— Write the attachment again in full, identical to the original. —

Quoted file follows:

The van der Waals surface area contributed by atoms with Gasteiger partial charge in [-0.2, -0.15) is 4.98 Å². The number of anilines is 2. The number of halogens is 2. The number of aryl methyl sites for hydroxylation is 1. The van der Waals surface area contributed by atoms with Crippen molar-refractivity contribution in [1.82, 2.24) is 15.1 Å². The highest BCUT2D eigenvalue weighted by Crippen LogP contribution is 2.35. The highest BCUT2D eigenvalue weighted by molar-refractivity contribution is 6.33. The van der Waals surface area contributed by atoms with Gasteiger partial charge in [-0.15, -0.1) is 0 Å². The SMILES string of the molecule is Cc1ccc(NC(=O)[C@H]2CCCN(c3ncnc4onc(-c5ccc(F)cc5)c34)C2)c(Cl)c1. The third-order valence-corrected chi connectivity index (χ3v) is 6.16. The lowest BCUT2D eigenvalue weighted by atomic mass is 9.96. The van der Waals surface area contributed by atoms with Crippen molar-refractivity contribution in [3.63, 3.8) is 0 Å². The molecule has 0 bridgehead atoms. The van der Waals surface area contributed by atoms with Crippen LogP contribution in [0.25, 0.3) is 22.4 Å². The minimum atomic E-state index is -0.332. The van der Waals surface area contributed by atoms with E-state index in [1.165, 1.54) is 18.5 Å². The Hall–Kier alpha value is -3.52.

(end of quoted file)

The van der Waals surface area contributed by atoms with Gasteiger partial charge in [-0.2, -0.15) is 4.98 Å². The number of anilines is 2. The number of halogens is 2. The number of aryl methyl sites for hydroxylation is 1. The van der Waals surface area contributed by atoms with Crippen molar-refractivity contribution in [1.82, 2.24) is 15.1 Å². The highest BCUT2D eigenvalue weighted by Crippen LogP contribution is 2.35. The highest BCUT2D eigenvalue weighted by molar-refractivity contribution is 6.33. The van der Waals surface area contributed by atoms with Gasteiger partial charge in [-0.15, -0.1) is 0 Å². The SMILES string of the molecule is Cc1ccc(NC(=O)[C@H]2CCCN(c3ncnc4onc(-c5ccc(F)cc5)c34)C2)c(Cl)c1. The third-order valence-corrected chi connectivity index (χ3v) is 6.16. The lowest BCUT2D eigenvalue weighted by atomic mass is 9.96. The van der Waals surface area contributed by atoms with Crippen molar-refractivity contribution in [3.63, 3.8) is 0 Å². The molecule has 0 bridgehead atoms. The van der Waals surface area contributed by atoms with Crippen LogP contribution in [0.25, 0.3) is 22.4 Å². The minimum atomic E-state index is -0.332. The van der Waals surface area contributed by atoms with E-state index in [1.165, 1.54) is 18.5 Å². The Hall–Kier alpha value is -3.52.